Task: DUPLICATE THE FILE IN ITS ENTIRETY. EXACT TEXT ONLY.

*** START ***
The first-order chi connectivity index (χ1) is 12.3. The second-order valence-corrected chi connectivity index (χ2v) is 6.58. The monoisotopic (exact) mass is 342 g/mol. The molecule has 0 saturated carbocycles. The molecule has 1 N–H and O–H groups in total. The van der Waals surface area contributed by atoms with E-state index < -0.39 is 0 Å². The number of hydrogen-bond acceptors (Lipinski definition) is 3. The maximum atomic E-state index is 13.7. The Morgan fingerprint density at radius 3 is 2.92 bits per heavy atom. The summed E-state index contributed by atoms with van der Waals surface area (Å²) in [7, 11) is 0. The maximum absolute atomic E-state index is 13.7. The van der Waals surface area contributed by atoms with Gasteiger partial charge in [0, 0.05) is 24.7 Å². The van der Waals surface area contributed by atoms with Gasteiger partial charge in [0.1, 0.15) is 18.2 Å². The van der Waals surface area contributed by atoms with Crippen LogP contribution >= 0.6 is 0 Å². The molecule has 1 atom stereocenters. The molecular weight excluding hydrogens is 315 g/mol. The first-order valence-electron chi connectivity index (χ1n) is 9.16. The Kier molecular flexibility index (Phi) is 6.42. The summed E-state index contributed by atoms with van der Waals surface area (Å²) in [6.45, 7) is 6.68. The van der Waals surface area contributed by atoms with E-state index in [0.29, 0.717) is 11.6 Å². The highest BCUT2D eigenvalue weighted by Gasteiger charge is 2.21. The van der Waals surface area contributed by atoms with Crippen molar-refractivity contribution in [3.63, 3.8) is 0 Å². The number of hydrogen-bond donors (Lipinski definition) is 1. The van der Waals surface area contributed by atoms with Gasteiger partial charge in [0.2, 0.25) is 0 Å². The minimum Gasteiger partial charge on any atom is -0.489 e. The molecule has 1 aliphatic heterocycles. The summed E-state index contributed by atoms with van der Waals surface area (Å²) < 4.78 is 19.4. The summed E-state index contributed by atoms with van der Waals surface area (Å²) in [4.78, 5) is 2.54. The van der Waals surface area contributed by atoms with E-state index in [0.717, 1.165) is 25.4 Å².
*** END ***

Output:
The first-order chi connectivity index (χ1) is 12.3. The second-order valence-corrected chi connectivity index (χ2v) is 6.58. The monoisotopic (exact) mass is 342 g/mol. The molecule has 0 saturated carbocycles. The molecule has 1 N–H and O–H groups in total. The van der Waals surface area contributed by atoms with E-state index < -0.39 is 0 Å². The number of hydrogen-bond acceptors (Lipinski definition) is 3. The maximum atomic E-state index is 13.7. The Morgan fingerprint density at radius 3 is 2.92 bits per heavy atom. The summed E-state index contributed by atoms with van der Waals surface area (Å²) in [7, 11) is 0. The maximum absolute atomic E-state index is 13.7. The van der Waals surface area contributed by atoms with Gasteiger partial charge in [0, 0.05) is 24.7 Å². The van der Waals surface area contributed by atoms with Gasteiger partial charge in [0.1, 0.15) is 18.2 Å². The van der Waals surface area contributed by atoms with Crippen LogP contribution >= 0.6 is 0 Å². The molecule has 1 atom stereocenters. The molecular weight excluding hydrogens is 315 g/mol. The first-order valence-electron chi connectivity index (χ1n) is 9.16. The Kier molecular flexibility index (Phi) is 6.42. The summed E-state index contributed by atoms with van der Waals surface area (Å²) in [6.45, 7) is 6.68. The van der Waals surface area contributed by atoms with E-state index in [0.29, 0.717) is 11.6 Å². The highest BCUT2D eigenvalue weighted by Gasteiger charge is 2.21. The van der Waals surface area contributed by atoms with Crippen molar-refractivity contribution in [3.63, 3.8) is 0 Å². The number of hydrogen-bond donors (Lipinski definition) is 1. The van der Waals surface area contributed by atoms with Gasteiger partial charge in [0.2, 0.25) is 0 Å². The minimum Gasteiger partial charge on any atom is -0.489 e. The molecule has 1 aliphatic heterocycles. The summed E-state index contributed by atoms with van der Waals surface area (Å²) < 4.78 is 19.4. The summed E-state index contributed by atoms with van der Waals surface area (Å²) in [4.78, 5) is 2.54. The van der Waals surface area contributed by atoms with E-state index in [0.717, 1.165) is 25.4 Å².